I like to read but sometimes I catch myself just reading and not contemplating the material. It´s a feeling of straight consumption where nothing really sticks. Trying to change that I thought the next book I read I will try to summarise some things from the book. My theory is that if you need to do something after reading it the content might stick with you longer.
The book I read was Simple and Usable Web, Mobile, and Interaction Design.
Simple and Usable Web, Mobile, and Interaction Design book cover
It starts with an explanation about what the authors perspective on simplicity is and why we need to strive for it in most cases. The power of simplicity, how unsustainable complexity is, it can´t be constructed after and that you need to know yourself/it before you can create something that are simple.
“In other words, you can be simple without being a minimalist. The character and personality should come from the medium you´re using, the brand you´re representing, and the task that users are undertaking.”
The next part concerns how to find what´s simple, and setting a vision. There are two ways; either write down a one-line description of what you are creating and some guidelines. This is for the quick and dirty solution for smaller problems. Second alternative are to describe the experience you want the users to have. You should go to where your users are. Design for the mainstream consumer. Understand the emotional needs. List each step the user will take and describe it as the user sees it.
“However, people are driven by an emotional need. Even with something as straightforward as a to-do list, they want to use the app for a reason.”
There are three levels that should be included in the description of the experience. A world (where and when), characters (who and why) and plot (what and how).
“Your design needs to fit comfortably into the complete story.”
The hardest thing is to take everything you have learned through your research and turn them into a deep understanding of the problem you´re trying to solve. And rushing to design before understanding the problem.
“Don´t rush into design. Understand what´s core takes time.”
The book then settles in to describe four main ways to simplify an experience
Don´t remove because it is hard to build. Focus on what´s core and and add value to that experience.
“Stop guessing what if? and go find out what is”
Try to design for solutions instead of processes and always ask yourself if there are any other way to solve this problem. To have a choice gives you a sense of control but with too many choices you feel overwhelmed.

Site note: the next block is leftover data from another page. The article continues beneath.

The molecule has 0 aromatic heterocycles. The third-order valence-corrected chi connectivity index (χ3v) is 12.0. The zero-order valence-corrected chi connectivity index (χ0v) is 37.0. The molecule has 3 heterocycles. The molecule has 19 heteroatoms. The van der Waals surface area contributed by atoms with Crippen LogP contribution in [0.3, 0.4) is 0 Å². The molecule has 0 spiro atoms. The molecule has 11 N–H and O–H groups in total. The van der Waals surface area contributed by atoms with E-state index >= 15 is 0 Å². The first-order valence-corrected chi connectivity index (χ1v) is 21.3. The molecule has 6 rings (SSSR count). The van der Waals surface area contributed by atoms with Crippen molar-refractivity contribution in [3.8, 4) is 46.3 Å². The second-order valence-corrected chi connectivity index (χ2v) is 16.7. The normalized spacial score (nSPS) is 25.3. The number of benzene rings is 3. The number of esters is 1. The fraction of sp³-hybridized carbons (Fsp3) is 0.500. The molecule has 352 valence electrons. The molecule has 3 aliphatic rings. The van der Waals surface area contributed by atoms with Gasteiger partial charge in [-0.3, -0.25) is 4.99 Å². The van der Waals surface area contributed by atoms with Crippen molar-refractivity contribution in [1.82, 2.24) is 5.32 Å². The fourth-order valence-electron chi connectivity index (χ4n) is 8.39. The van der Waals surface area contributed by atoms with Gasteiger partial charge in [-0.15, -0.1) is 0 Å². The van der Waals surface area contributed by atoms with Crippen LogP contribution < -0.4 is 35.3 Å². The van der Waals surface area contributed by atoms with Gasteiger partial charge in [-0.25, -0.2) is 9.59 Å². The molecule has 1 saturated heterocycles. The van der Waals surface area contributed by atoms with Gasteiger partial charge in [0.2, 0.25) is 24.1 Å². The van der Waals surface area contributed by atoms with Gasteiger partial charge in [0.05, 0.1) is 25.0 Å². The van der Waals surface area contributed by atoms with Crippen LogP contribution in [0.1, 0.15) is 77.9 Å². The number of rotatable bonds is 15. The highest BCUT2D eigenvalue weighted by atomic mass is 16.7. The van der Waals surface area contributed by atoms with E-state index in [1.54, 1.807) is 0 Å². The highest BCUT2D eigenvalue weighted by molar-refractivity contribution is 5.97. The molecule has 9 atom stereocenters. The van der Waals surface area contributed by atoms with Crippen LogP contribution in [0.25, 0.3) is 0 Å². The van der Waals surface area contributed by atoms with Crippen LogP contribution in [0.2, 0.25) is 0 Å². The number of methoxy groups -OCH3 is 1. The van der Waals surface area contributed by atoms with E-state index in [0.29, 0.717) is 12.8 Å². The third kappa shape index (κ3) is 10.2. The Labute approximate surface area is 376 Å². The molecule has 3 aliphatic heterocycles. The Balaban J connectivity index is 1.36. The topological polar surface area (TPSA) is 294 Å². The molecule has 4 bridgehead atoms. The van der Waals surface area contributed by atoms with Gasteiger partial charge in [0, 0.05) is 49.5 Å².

Chunking information to manageable groups. Organize for behaviour, if certain users have different use cases. Try to organize within time and space by visualizing it. There are layers, color coding, size and location to try to organize things.
You can try to hide features mainstream users rarely use. But you should aware of features you hide that might be better to remove. The features you want the user to use should not inconvenience the user. Examples is the settings that you need to include but might not need to present through the whole experience.
Some techniques are customizing, progressive disclosure (only show the relevant interface at that time).
“First, hide something as completely as possible. Second, make features reveal themselves just when they´re needed.”
Labels things clearly and make it easy to find. But not so that you block the users path.
The last strategy is to displace. To put the right functionality on the right platform or part of the system. Mobile vs. desktop, between devices, let users set goals and structure and try to use the computer take on some responsibility to structure the data.
“Designing simple user experiences often turns out not to be about “How can I make this simpler?” but rather “Where should I move the complexity”?”
“Don’t try to fill the user´s mind with your design. Designing for simplicity leaves your user enough room to fill in details from his or her life and create a richer, more meaningful experience.
The book was easily digestible and it really seemed like you picked up new things or view I had not realised. The strategies are sound and the advice in the book are real practical but also seems to have that birds eye view. The only thing I really got stuck upon was the authors explanation to design for the mainstream. And to strive to design for simplicity is to design for all. It might be that I’m too nitpicky but that I really think misses the value of the specific user. But the author writes later about user research and understanding the user so it might be our different mental model of what mainstream means. All people vs. Most users of the product.
A really good book that deceives with its sometimes simple (see what I did there :) ) conclusions. I recommend people to read it if they find the time.